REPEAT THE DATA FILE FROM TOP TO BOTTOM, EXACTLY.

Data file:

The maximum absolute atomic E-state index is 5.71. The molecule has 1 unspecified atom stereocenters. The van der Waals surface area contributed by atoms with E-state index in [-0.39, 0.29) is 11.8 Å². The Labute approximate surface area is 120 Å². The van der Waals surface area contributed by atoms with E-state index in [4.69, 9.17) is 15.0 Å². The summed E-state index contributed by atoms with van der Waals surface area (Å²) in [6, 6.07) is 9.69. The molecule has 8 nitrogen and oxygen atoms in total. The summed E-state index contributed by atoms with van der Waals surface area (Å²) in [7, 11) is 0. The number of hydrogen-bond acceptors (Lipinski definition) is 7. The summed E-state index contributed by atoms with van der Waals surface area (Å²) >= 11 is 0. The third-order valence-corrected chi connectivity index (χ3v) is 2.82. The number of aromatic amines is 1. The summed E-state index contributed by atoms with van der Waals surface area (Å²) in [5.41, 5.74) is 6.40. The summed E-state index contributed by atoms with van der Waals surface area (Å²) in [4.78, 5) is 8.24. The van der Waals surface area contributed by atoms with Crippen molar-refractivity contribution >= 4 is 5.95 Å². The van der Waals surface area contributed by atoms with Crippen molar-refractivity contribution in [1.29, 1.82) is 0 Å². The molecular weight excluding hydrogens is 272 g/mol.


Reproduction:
The maximum absolute atomic E-state index is 5.71. The molecule has 1 unspecified atom stereocenters. The van der Waals surface area contributed by atoms with E-state index in [-0.39, 0.29) is 11.8 Å². The Labute approximate surface area is 120 Å². The van der Waals surface area contributed by atoms with E-state index in [4.69, 9.17) is 15.0 Å². The summed E-state index contributed by atoms with van der Waals surface area (Å²) in [6, 6.07) is 9.69. The molecule has 8 nitrogen and oxygen atoms in total. The summed E-state index contributed by atoms with van der Waals surface area (Å²) in [7, 11) is 0. The number of hydrogen-bond acceptors (Lipinski definition) is 7. The summed E-state index contributed by atoms with van der Waals surface area (Å²) >= 11 is 0. The third-order valence-corrected chi connectivity index (χ3v) is 2.82. The number of aromatic amines is 1. The summed E-state index contributed by atoms with van der Waals surface area (Å²) in [5.41, 5.74) is 6.40. The summed E-state index contributed by atoms with van der Waals surface area (Å²) in [4.78, 5) is 8.24. The van der Waals surface area contributed by atoms with Crippen molar-refractivity contribution >= 4 is 5.95 Å². The van der Waals surface area contributed by atoms with Crippen molar-refractivity contribution in [1.29, 1.82) is 0 Å². The molecular weight excluding hydrogens is 272 g/mol.